• What is the percent error in your double integration compared to the physically measured displacement? Explain what factors might account for these differences.

Related Resources

Periodic Motion: Springs

What is the relationship between MASS and PERIOD of an oscillating spring?

Try This

Using the Accelerometer tool, record the period of oscillation of your smartphone when attached to a vertical spring. Determine the graphical and mathematical relationship between mass and period of the spring. (If a spring is not available, a set of uniform rubber bands will suffice). Known masses can be attached to the mobile device, and additional objects can be massed using a balance. Determine the effect of using different uniforma sets of rubber bands.

Challenge Yourself

• Create a graph of Period vs. Math, and derive a mathematical expression for this relationship.

• If there are any constants in these mathematical expressions, explain their significance.

• The "type" of spring affects the quantitive relationship of mass and period by a factor known as the "spring coefficient." Do thicker, stiffer rubber bands results in a higher or lower spring coefficient? Explain how you know.

• Predict the unit(s) associated with the spring coefficient by doing unit analysis. Explain.

Related Resources

Periodic Motion: Spring Systems

What is the relationship between effective SPRING CONSTANT and SPRING SYSTEMS (series/parallel)?

Try This

Using the Accelerometer tool, record the period of oscillation of your smartphone when attached oscillating springs in a series or parallel configuration. Determine the effective spring constant in each scenario.

Related Resources

Periodic Motion: Pendula

What is the relationship between LENGTH, MASS, and PERIOD of a simple pendulum?

Try This

Using the Proximeter tool, measure the period of a simple pendulum constructed from a suspended string attached firmly to the mobile device. Use a meter stick to determine the relationship between pendulum length and period (if any). Use a balance to determine the relationship between the pendulum mass and period (if any).

Challenge Yourself

• Create a graph of Period vs. Mass, and derive a mathematical expression for this relationship.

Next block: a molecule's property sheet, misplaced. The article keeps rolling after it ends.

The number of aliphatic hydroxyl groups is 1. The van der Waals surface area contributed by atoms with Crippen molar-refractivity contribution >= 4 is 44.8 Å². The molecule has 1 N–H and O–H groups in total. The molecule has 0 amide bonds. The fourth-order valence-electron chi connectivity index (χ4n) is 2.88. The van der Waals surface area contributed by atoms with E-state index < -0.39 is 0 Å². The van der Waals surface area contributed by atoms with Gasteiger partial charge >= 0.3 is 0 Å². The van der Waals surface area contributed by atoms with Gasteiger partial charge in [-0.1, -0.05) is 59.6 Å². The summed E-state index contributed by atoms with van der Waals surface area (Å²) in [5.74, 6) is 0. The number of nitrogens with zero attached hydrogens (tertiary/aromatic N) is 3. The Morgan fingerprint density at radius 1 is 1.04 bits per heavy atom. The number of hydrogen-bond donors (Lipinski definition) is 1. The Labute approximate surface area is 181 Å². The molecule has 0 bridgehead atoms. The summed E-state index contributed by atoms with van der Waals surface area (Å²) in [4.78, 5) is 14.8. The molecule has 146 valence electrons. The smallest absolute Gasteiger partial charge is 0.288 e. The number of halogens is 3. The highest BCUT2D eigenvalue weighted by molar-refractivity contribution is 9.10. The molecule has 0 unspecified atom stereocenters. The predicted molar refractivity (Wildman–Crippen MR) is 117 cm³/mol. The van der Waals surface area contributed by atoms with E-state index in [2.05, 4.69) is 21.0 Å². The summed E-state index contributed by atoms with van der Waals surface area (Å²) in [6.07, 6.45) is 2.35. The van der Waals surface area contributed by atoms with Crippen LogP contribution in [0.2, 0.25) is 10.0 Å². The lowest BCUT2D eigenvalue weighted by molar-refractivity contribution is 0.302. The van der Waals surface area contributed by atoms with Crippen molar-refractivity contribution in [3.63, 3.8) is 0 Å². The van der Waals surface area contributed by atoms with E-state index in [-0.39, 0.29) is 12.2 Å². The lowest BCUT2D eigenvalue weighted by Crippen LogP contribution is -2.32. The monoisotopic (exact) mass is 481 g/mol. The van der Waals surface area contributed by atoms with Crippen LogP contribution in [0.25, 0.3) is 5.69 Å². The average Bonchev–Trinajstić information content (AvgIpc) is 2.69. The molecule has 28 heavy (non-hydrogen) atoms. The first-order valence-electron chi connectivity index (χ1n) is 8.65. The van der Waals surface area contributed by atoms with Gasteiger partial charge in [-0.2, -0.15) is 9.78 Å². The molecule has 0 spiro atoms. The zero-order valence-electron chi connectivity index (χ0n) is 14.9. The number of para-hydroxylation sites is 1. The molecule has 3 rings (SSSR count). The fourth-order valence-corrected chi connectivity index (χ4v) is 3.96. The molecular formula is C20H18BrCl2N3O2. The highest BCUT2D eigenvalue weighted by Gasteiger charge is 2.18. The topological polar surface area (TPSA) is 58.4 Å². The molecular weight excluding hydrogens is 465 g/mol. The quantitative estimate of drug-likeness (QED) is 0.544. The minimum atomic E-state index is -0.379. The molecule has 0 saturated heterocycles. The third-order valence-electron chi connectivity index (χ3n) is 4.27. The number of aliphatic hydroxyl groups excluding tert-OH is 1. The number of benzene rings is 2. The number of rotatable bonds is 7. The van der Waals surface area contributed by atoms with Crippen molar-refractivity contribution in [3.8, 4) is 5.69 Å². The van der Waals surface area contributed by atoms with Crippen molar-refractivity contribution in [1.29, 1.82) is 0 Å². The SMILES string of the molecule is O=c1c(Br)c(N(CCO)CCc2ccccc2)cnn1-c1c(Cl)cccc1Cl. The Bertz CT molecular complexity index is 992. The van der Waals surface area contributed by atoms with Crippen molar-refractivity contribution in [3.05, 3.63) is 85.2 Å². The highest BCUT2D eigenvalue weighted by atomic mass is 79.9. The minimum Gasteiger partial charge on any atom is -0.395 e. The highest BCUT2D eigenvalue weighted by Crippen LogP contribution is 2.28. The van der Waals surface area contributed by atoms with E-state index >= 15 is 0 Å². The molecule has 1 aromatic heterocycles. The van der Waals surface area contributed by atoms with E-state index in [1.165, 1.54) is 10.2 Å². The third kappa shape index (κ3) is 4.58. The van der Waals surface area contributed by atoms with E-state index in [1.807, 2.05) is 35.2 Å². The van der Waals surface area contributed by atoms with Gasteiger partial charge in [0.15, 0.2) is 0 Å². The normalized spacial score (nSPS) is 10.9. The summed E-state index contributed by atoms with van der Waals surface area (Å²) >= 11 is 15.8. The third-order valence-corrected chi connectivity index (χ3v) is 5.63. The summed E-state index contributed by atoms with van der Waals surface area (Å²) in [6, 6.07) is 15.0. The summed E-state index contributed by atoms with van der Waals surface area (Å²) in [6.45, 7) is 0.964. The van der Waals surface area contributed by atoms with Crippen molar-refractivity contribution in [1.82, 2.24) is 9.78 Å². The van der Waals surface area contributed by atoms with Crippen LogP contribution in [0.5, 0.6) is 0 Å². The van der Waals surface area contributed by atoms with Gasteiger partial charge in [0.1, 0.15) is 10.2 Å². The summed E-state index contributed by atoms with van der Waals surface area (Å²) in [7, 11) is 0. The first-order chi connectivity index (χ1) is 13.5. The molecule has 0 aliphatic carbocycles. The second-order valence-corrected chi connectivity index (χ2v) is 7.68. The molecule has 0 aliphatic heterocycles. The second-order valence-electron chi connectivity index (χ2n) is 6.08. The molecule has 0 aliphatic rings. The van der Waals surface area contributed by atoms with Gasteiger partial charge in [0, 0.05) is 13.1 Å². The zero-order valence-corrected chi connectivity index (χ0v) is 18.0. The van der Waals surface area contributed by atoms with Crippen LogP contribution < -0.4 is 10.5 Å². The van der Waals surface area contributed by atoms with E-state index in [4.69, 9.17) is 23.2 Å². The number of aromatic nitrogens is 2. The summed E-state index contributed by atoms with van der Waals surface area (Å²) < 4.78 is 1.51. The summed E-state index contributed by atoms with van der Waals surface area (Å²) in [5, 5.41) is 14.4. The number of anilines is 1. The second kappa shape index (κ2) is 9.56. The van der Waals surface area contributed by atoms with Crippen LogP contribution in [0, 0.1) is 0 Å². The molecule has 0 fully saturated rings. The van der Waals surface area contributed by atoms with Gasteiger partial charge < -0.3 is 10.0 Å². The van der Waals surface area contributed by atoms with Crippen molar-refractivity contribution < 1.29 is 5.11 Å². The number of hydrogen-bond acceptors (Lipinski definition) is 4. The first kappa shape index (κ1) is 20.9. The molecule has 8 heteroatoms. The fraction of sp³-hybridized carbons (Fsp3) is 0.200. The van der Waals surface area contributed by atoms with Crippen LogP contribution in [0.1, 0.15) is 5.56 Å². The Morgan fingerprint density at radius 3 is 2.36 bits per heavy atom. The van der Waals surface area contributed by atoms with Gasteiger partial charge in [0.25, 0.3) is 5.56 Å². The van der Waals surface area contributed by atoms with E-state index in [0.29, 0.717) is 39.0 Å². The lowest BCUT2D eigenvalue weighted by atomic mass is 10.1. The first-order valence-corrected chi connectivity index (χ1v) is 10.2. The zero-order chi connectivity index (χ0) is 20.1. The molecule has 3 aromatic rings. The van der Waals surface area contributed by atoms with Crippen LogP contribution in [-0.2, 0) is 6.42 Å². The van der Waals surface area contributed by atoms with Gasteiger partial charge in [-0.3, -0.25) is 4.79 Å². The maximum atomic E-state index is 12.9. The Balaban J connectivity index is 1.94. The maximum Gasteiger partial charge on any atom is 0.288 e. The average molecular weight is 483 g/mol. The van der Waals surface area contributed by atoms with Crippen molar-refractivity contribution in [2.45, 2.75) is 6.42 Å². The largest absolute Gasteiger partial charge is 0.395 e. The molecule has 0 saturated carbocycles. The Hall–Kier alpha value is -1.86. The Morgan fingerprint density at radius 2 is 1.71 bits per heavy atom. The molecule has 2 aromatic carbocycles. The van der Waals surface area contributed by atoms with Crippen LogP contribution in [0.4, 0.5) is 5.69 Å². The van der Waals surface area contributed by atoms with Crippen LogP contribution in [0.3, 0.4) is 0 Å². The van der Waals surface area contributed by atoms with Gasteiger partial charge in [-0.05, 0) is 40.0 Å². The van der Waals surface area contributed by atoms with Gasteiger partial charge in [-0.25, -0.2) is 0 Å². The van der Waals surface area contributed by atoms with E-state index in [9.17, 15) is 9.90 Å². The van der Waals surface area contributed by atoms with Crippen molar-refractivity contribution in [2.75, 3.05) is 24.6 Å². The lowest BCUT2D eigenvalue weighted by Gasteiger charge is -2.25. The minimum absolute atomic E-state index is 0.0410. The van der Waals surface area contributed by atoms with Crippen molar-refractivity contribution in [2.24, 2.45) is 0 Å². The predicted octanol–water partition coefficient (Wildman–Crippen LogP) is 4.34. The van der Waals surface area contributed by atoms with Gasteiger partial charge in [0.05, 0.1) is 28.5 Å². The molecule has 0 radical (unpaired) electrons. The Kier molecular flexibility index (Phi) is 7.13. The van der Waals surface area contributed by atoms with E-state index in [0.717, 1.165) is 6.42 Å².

• Create a graph of Period vs. Length, and derive a mathematical expression for this relationship.

• If there are any constants in these mathematical expressions, explain their significance.

• Does the angle of release have any impact on the pendulum? Explain how you know.

Related Resources

• Eureka Magazine. "Obtaining Acceleration Due to Gravity with a Pendulum."

• Mobile Science Wiki. "Measurement of Acceleration of Gravity and Angle of Release."

• Lesson

• Video

• * Note: The lesson plan above refers to a "Mobile Science Pendulum" app, and is no longer available. However, this lab can be fully completed with Physics Toolbox Accelerometer alone and with or without any data analysis tool that can accept .csv files. Essentially, the app, developed by Forinash and Wisman, used Physics Toolbox Magnetometer to directly export data into a data analysis tool. Vieyra Software hopes to soon have direct data analysis capabilities in the future.*

Periodic Motion: Inertial Balance

What is the relationship between MASS and PERIOD of an oscillating inertial balance?

Try This

Using the Accelerometer tool, measure the period of an oscillating inertial balance (either commercially obtained or fashioned out of two electrical boxes, metal strips, and screws) and masses

Challenge Yourself

• Create a graph of Period vs. Mass, and derive a mathematical expression for this relationship.

Related Resources

Circular Motion: Acceleration and Tangential Velocity

What is the relationship between centripetal ACCELERATION and tangential VELOCITY?

Try This

Using the Accelerometer tool, hold the mobile device outward at arm's length and pirouette or spin as uniformly as possible. Determine the direction of the net acceleration on the mobile device. Explain why this makes sense. Determine the qualitative relationship between velocity and net acceleration. Calculate the tangential velocity of the mobile device during the spin using a meter stick to measure your arm length. Estimate total net force after measuring the mass of your device with a balance.

Related Resources - Click the image to get a lesson plan!

Circular Motion: Locating an Accelerometer

Where is the ACCELEROMETER located in my smartphone?

Try This

Measure the centripetal acceleration on a smartphone using the Accelerometer tool when placed on a record player moving at a constant speed. Determine the location of the accelerometer from the acceleration reading and the radius, measured with a meter stick.